“Again Jesus spoke to them saying, ‘I am the light of the world. Whoever follows me will not walk in darkness, but will have the light of life.'” John 8:12
We’re in that dark season of the year when the days keep getting shorter. We’re in a dark time, as well, as the coronavirus is still surging and our political leaders are at odds with one another. But light is coming into the world as well — the light of the world that we remember at Christmas — Jesus! I’m reminded of this beautiful hymn written by Philip Bliss(1838-1876). It was written for a revival meeting and was sung by Ira D. Sankey. It remains a favorite today. If your life is filled with darkness today, come to the light
For another hymn by Philip Bliss go to this post:
Words of Life
Simon Peter answered him, “Lord, to whom shall we go? You have the words of eternal life. John 6:68
I seem to be a bit hung up on the idea of “words” this month. We sang this hymn in church recently, and it really appeals to me, so I thought I would share it on the blog.
It was written by Philip Bliss. At 25, Philip was an itinerant music teacher making only $13 a month. In 1869 he formed an association with evangelist Dwight Moody and by 36 he was earning a fortune with the royalties received from his compositions. He gave much of it away to charity. “Wonderful Words of Life” was produced in 1874 for the first issue of a religious paper named Words of Life, published by Fleming H. Revell in New York City, NY. Two years later, he and his wife were killed when seven cars of their Chicago-bound train, while they were riding their Chicago-bound express through crashed through the trestle of a railroad bridge and plunged into the river below. This song had its first hymnbook appearance in the 1878 Gospel Hymns No. 3, edited by Ira David Sankey. Listen and enjoy these wonderful words! You can’t hear them too often.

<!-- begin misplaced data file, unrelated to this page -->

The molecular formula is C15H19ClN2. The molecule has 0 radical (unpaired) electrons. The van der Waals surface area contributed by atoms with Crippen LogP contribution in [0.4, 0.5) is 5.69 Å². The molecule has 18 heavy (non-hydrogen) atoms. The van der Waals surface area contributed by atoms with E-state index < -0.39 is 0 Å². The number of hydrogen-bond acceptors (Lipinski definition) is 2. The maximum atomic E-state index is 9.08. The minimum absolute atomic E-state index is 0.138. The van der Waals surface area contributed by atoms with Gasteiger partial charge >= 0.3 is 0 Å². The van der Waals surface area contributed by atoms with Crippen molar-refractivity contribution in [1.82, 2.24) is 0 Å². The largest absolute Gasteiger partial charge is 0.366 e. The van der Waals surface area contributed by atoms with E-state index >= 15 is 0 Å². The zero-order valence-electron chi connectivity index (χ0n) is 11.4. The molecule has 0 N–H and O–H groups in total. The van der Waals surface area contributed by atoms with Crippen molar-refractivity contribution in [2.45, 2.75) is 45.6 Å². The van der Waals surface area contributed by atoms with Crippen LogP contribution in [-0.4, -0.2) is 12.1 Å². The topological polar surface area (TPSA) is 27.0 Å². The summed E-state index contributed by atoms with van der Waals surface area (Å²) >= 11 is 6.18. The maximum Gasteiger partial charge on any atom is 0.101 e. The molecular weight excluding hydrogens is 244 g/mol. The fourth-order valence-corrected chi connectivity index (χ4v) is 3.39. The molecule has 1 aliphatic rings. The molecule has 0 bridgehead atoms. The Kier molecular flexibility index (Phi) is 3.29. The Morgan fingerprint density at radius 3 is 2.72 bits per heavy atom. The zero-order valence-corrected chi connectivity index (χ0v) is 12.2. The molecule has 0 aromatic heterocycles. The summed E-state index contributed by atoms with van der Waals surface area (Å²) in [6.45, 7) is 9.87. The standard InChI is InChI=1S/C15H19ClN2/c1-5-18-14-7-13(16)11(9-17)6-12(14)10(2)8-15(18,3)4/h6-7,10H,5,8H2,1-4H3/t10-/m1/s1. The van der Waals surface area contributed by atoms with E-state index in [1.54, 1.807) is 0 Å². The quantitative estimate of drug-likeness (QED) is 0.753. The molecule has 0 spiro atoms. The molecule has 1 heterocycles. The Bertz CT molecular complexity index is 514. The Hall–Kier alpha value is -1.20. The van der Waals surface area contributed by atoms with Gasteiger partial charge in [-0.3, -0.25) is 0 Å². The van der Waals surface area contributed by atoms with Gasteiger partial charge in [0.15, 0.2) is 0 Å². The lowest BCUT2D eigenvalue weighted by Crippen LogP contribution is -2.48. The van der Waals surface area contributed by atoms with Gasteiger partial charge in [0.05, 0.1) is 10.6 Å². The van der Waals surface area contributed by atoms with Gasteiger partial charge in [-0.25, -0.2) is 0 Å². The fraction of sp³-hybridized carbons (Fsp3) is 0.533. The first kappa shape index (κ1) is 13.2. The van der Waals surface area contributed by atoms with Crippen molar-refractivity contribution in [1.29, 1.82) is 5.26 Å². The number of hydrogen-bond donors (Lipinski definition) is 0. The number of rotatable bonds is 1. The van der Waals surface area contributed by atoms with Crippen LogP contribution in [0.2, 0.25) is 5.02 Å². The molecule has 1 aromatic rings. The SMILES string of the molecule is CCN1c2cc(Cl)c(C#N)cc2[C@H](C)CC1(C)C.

Most people know the story behind this hymn, but I’ll repeat it again, just in case some readers haven’t heard it. Horatio Spafford, an attorney was close to Dwight Moody and decided to visit Moody’s evangelistic meetings in England. At the last minute an urgent business matter detained Spafford in Chicago, so his wife and four daughters boarded the ocean liner alone, and he planned to follow. On November 22, 1873, the ship collided with an iron sailing vessel and sank. Spafford’s wife was rescued, but all of his children perished. He immediately book passage to join his wife in Wales, where the survivors were taken. The evening his ship passed over the place where his family’s ship went down, Spafford was unable to sleep. He told himself, “It is well; the will of God be done.” Later he wrote his famous hymn based on these words. (the melody was written by Philip Bliss). It is truly a tribute to enduring tribulation with faith.